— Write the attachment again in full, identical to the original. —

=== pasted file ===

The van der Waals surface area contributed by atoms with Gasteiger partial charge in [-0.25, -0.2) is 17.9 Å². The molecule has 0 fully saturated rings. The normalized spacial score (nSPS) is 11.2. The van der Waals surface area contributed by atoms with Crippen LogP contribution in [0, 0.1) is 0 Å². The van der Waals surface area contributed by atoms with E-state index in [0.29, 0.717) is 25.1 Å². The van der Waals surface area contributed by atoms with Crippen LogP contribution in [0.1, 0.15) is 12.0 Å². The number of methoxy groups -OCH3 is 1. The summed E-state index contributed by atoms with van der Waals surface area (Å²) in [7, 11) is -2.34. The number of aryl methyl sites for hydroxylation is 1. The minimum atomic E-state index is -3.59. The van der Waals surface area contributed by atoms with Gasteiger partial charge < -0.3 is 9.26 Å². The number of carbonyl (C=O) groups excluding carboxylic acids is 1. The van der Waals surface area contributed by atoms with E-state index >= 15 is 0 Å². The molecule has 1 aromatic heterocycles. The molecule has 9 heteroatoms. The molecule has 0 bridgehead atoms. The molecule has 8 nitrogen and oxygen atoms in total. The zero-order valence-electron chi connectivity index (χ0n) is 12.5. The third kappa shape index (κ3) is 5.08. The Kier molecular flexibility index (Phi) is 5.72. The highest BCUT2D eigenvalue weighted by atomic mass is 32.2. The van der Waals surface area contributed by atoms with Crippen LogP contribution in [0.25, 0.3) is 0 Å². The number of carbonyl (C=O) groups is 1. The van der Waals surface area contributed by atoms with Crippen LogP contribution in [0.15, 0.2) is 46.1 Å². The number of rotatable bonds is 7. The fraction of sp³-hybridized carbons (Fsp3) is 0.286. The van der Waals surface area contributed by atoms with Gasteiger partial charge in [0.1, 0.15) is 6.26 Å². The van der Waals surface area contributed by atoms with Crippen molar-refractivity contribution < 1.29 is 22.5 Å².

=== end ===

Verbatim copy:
The van der Waals surface area contributed by atoms with Gasteiger partial charge in [-0.25, -0.2) is 17.9 Å². The molecule has 0 fully saturated rings. The normalized spacial score (nSPS) is 11.2. The van der Waals surface area contributed by atoms with Crippen LogP contribution in [0, 0.1) is 0 Å². The van der Waals surface area contributed by atoms with E-state index in [0.29, 0.717) is 25.1 Å². The van der Waals surface area contributed by atoms with Crippen LogP contribution in [0.1, 0.15) is 12.0 Å². The number of methoxy groups -OCH3 is 1. The summed E-state index contributed by atoms with van der Waals surface area (Å²) in [7, 11) is -2.34. The number of aryl methyl sites for hydroxylation is 1. The minimum atomic E-state index is -3.59. The van der Waals surface area contributed by atoms with Gasteiger partial charge < -0.3 is 9.26 Å². The number of carbonyl (C=O) groups excluding carboxylic acids is 1. The van der Waals surface area contributed by atoms with E-state index >= 15 is 0 Å². The molecule has 1 aromatic heterocycles. The molecule has 9 heteroatoms. The molecule has 0 bridgehead atoms. The molecule has 8 nitrogen and oxygen atoms in total. The zero-order valence-electron chi connectivity index (χ0n) is 12.5. The third kappa shape index (κ3) is 5.08. The Kier molecular flexibility index (Phi) is 5.72. The highest BCUT2D eigenvalue weighted by atomic mass is 32.2. The van der Waals surface area contributed by atoms with Crippen LogP contribution in [0.25, 0.3) is 0 Å². The number of carbonyl (C=O) groups is 1. The van der Waals surface area contributed by atoms with Crippen LogP contribution in [0.15, 0.2) is 46.1 Å². The number of rotatable bonds is 7. The fraction of sp³-hybridized carbons (Fsp3) is 0.286. The van der Waals surface area contributed by atoms with Gasteiger partial charge in [0.1, 0.15) is 6.26 Å². The van der Waals surface area contributed by atoms with Crippen molar-refractivity contribution < 1.29 is 22.5 Å².